On the minus side, because he often gets stuck I don’t think his accompanying phone app is very useful. What would you do if you set him to work from the app while at the office and he got marooned in a corner? 

The app is also difficult to install. There has been a lot of flak in the online support forums and elsewhere about this. I got the impression Ecovacs is more focused on robotics than apps, with the app just being something it feels it has to provide.  

Maps

Other criticisms: Dennis’ mapping limitations. Ours is a split-level home and Dennis is designed to create just the one map. He kept having to create new maps. 

In practice this isn’t a big issue, except I think this is why he gets stuck backing away from our sideboard, needing frequent rescuing. Other minor issues are his bin is small. It needs frequent emptying. Similarly, the water reservoir for mopping is also small. It quickly runs out of water. But the mop pad is excellent for cleaning a laminated floor like ours as the boards swell up with too much water.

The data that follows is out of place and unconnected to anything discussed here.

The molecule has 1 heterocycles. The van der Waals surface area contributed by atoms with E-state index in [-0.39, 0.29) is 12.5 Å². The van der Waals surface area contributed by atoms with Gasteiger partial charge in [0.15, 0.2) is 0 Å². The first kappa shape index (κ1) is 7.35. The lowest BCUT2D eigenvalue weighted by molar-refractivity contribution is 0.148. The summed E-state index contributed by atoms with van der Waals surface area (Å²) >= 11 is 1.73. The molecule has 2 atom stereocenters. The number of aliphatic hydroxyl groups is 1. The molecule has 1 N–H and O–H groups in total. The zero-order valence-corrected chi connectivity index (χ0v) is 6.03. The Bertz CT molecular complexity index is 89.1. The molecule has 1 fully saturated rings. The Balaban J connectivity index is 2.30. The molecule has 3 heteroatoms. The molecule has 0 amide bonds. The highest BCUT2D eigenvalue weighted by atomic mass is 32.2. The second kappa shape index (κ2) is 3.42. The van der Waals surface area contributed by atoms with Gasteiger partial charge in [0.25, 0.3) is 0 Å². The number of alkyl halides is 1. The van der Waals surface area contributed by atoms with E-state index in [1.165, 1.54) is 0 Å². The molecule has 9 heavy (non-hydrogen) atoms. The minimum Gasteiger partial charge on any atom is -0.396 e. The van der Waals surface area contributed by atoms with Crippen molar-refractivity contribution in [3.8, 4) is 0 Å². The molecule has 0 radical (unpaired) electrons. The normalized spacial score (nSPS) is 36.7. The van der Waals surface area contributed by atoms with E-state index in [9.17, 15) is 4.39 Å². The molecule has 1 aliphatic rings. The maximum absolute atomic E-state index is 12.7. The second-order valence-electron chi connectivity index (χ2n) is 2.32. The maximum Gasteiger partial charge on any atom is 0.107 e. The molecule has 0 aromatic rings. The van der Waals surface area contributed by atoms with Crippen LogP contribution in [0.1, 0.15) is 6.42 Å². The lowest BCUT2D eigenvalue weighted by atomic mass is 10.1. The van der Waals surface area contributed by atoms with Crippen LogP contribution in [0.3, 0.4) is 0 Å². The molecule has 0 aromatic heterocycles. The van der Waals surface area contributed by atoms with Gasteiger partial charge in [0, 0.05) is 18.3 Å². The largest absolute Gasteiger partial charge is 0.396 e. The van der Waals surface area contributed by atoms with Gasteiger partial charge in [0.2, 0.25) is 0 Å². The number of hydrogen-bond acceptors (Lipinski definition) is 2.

Dennis is best suited to hard floors. While he worked well on our low-pile Turkish rug, I could see deep pile carpeting would be beyond his suction capacity. He would work well with wall-to-wall low pile though.  

On the plus side, after using him several times in one week, our house smelt fresher and breathing was easier. I get asthma and he obviously picked up a lot of dust, pollen and pet dander.